Mr David Pycock C.Eng.

 

Senior Lecturer

School of Electronic, Electrical and Systems Engineering

David Pycock

Contact details

Telephone +44 (0) 121 414 4330

Fax +44 (0) 121 414 4291

Email d.pycock@bham.ac.uk

School of Electronic, Electrical and Systems Engineering
University of Birmingham
Edgbaston
Birmingham, B15 2TT

About

David Pycock has been responsible for the development of M.Sc. programmes in the School for many years. He introduced Industrial Placements, a novel development for taught postgraduate training that has been much appreciated by students and employers. The success of this scheme is marked by the fact that all students on placements have been offered a job by the host company.

On graduating in 1972 David joined EMI Research Laboratories where he worked on the development of CT X-Ray scanners.

In 1977 he moved to the University of Manchester as a founding member of the Wolfson Image Analysis (now Imaging Science and Biomedical Engineering) and worked on Cell Image Analysis, Chromosome Analysis, Asbestos Fibre Counting and Industrial Inspection systems.

In December 1989 he joined The University of Birmingham and continued his research on image interpretation.

In his research he has collaborated with a wide range of companies including most of the major automotive manufacturers and many other companies.

Qualifications

Senior Lecturer Electronic, Electrical and Systems Engineering:
• Chartered member of the IET
• B.Sc. in Electronic Engineering Science, Bangor, North Wales.

Biography

At EMI he was responsible for the design of electronic positioning systems, digital control systems, X-ray collimators, system maintenance and evaluation during clinical trials. He worked under the supervision of Godfrey Hounsfield.

In 1977 he moved to the University of Manchester as a founding member of the Wolfson Image Analysis (now Imaging Science and Biomedical Engineering) and worked on Cell Image Analysis, Chromosome Analysis, Asbestos Fibre Counting and Industrial Inspection systems.

In December 1989 he joined The University of Birmingham and continued his research on image interpretation. He has presented papers at international conferences and published on a wide range of subjects in journals.

In his research he has collaborated with a wide range of companies including most of the major automotive manufacturers, Jaguar Cars, Ford, Qinetiq, Federal Mogul, and the Health and Safety Executive.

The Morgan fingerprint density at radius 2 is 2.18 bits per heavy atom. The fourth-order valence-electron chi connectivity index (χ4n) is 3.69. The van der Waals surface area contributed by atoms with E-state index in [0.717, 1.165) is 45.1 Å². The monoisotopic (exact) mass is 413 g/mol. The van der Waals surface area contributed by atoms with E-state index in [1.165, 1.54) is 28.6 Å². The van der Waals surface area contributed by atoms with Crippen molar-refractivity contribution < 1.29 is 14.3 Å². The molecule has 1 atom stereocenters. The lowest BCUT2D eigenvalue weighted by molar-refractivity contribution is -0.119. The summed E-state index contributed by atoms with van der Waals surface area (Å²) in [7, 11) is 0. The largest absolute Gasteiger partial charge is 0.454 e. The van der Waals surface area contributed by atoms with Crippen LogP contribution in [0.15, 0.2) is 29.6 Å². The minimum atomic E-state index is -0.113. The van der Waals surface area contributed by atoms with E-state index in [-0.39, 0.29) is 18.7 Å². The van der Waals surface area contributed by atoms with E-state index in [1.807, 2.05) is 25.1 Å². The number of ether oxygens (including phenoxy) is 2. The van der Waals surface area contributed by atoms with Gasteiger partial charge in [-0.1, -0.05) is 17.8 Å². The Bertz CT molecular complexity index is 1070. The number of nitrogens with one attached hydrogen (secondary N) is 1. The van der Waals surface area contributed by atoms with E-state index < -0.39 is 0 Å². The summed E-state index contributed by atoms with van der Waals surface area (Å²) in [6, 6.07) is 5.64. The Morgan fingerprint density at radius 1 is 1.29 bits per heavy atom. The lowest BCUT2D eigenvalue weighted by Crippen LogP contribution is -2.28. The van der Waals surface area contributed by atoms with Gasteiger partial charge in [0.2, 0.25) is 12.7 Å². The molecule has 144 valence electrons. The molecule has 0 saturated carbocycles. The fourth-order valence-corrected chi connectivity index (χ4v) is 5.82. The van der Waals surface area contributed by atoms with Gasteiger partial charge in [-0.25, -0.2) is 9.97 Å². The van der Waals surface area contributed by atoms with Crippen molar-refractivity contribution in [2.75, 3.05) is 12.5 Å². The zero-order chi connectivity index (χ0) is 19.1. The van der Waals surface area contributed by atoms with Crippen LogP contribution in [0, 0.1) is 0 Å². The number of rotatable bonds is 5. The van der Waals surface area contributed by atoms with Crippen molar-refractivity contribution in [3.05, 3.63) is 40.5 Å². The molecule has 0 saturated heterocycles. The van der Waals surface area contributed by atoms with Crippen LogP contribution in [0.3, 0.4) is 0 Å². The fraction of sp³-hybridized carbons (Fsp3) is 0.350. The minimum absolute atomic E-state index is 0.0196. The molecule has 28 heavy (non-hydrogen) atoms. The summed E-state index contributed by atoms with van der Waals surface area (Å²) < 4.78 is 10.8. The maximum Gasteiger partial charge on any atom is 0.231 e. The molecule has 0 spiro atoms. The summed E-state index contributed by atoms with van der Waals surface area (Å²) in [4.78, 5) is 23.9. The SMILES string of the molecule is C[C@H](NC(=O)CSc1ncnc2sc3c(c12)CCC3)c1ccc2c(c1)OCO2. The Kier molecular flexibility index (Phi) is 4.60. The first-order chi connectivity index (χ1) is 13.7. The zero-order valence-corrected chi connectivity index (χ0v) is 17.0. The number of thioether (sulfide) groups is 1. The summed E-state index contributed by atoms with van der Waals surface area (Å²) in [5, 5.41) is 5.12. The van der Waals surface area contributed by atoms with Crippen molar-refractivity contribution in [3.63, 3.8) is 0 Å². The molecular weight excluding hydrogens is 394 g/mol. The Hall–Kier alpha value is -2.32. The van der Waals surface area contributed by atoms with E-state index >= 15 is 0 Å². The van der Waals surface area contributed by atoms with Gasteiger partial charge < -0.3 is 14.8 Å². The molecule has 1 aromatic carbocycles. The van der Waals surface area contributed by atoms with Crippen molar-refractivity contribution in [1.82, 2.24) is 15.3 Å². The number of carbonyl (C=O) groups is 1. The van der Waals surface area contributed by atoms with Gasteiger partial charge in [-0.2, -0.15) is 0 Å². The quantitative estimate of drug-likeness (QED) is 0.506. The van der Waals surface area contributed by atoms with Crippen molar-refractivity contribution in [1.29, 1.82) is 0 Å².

He has reviewed papers grant applications and papers for journals and conferences and has been a member of the programme committee from many conferences in Computer Vision.

Teaching

Teaching Programmes
Computer Vision 
• Embedded Digital Signal Processing

In the past he has lectured on:
• Multimodal Interaction
• C programming
• Semi-formal procedural software design methods
• UML and Object-Oriented Design
• Computer Graphics

Postgraduate supervision

He currently has PhD students working on:
• Reasoning by Analogy in Computer Vision
• Resolution of Range-Velocity Ambiguity in FMCW Radar

Topics that he is seeking PhD students to research:
• Model-Based Methods of Image Interpretation
• Counting Tree Canopies: Colour morphology operators
• Graffiti Identification
For a full list of available Doctoral Research opportunities, please visit our Doctoral Research programme listings

Research

RESEARCH THEMES
• Model Based Image and Signal Interpretation
• Colour Scene Interpretation
• Grey-level Medial Axis computation
• Medical Image Analysis
• Bandwidth Management for Medical Image Transmission
• Novel Heterogeneous Computer Architectures

RESEARCH ACTIVITY
Model-Based Image Interpretation
An important development that is in hand is a new Model-Based Scheme that offers much greater flexibility in image interpretation. In this new scheme it is possible to use the same model and programme to recognise long thin and compact objects or objects with sharp corners. This was a development of work on cell image interpretation described below.